Radioactive Square Pegs in Round Holes–D&D, Inspiration, and Context (The Problem with Drow)
First off, the concept of dark elves probably comes at least partially from Norse mythology, and the term drow probably derives from the Scottish term trow–but actual details about dark elves or trow from these sources are thin, and in both of these sources, elves, dwarves, and trolls are all things that could kind of be the same thing.
Essentially, D&D dark elves are applying the idea of “dark elves” to the hybrid elf/sidhe D&D elf that was derived from the amalgamation of Morecock, Anderson, and Tolkien’s concepts. Apparently, that gets a little volatile.
For years, the idea was that the dark elves were the bad ones, driven underground by the surface elves, then cursed by Corellon because they were evil. None of this really applies to Eberron, and I can’t really speak to their history in that setting. Depending on the particular Greyhawk source, Corellon may not be mentioned as specifically cursing the elves driven into the Underdark. Much of what follows comes from Forgotten Realms lore, which is where most of the works published on dark elves currently originate.
Problem #1–Cursing with dark skin
I mean, that’s just bad on its surface. I get the feeling that this wasn’t done with bad intentions, but you know, the road to Hell and all. Dark elves + literal interpretations = black skin. Backstory flavored to support.
The contributing factor ends up being that in the Realms, they tried to “fix” this by saying that the Illythiiri, the elves that became the dark elves, were already dark-skinned to begin with. so Corellon didn’t so much make them dark-skinned, as make them even more dark-skinned.
This means Corellon didn’t make them dark-skinned, but the bad guys were already dark-skinned, and Corellon made them more so as a punishment. Oh, wow, that went off the tracks.
Possibly to mitigate this, wild elves, which were distinct, at the time, from wood elves, were positioned as also being dark-skinned elves, so that the Illythiiri weren’t the only dark-skinned elves, and not all of the dark-skinned elves became evil. But then the only dark-skinned elves represented are either the least technologically advanced, most tribal of all of them, or the ones that became evil.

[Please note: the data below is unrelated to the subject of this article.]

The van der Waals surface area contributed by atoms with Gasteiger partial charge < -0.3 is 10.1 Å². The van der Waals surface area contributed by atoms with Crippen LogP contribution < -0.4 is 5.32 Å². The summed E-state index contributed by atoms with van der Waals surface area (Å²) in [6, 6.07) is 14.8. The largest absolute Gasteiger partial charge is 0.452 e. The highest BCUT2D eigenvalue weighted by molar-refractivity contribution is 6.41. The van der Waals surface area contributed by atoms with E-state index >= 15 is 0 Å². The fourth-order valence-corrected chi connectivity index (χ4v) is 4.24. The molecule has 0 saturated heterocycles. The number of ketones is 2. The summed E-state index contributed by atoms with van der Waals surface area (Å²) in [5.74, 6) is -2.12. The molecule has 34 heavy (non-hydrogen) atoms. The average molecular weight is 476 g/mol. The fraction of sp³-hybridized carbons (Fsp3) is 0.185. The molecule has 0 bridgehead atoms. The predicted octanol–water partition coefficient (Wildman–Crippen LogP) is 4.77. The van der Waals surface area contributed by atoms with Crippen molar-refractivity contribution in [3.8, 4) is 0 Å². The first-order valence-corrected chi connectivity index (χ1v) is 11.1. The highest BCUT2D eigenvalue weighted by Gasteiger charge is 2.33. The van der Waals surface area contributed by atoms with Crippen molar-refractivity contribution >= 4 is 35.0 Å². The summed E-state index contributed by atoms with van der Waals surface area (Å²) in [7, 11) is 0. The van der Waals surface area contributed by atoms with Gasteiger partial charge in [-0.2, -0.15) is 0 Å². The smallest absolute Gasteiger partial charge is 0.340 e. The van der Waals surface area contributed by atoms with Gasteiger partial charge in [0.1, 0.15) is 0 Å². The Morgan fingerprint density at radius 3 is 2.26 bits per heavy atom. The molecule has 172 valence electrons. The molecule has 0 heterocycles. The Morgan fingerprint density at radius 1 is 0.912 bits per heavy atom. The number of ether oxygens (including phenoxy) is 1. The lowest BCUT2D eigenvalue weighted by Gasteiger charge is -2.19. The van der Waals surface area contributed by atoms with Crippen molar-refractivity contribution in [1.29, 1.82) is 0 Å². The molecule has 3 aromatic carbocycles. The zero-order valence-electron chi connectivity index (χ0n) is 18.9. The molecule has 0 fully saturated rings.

Final spin on skin color and elves–in the Realms, moon elves have super pale skin with blue highlights, gold elves have golden skin, and wood elves, or copper elves, have essentially darker skin with copper highlights. However you may interpret this, the feeling was that elves were intended to have more fantastical appearances than any art ever depicted them as having, at least in the Realms.
It wasn’t really until the 5th edition Player’s Handbook that we got to see moon elves that looked how they were described. The old Forgotten Realms DC comics portrayed Vartan with gold skin, but our first look at Drizzt on a book cover made him appear to have dark brown skin, instead of literal black skin, which made him appear to be black, in terms of human ethnicity.
Problem #2–There are “some” good ones
People pointed towards Drizzt as being the saving grace of drow and how they are portrayed in D&D. The problem is, the narrative is that “most” of them are bad, but there is at least one “good one,” who happens to act like the surface cultures that banished them in the first place.
That doesn’t really make the narrative any better.
While it was still a problem of numbers, when Eilistraee was introduced into the Realms, there were then multiple small groups of dark elves that were not evil in the Realms. They had communities dotted here and there, in Undermountain and the High Forest, for example.
Unfortunately, a lot of gamers didn’t like the idea of a significant portion of the drow population being potentially good, because it “ruined” them as villains. If they might turn good, after all, my character might feel bad about killing them. Guilt-free adventuring is best!
By the end of 3rd edition, Eilistraee was killed off. Oddly, when 4th edition appeared, the drow were a playable race right out of the gate, and not assumed to be evil. That’s a mixed signal to be sending.
Problem #3–The Matriarchy
It might not be a bad thing to have drow society being both evil and a matriarchy, if most D&D settings had strongly showcased any kind of matriarchy that wasn’t evil. There are a few societies scattered around where there are female leaders, but very few established D&D matriarchies, outside of the drow.
While elves in the Realms, for example, have a queen as their primary monarch, they still aren’t portrayed as being a matriarchy. In fact, the current queen followed the reign of a well-regarded king of elves. A matriarchy, in dark elves, looks like another “negative image” of elves, which makes it look like a matriarchy is a perversion of what “should” be in elf society.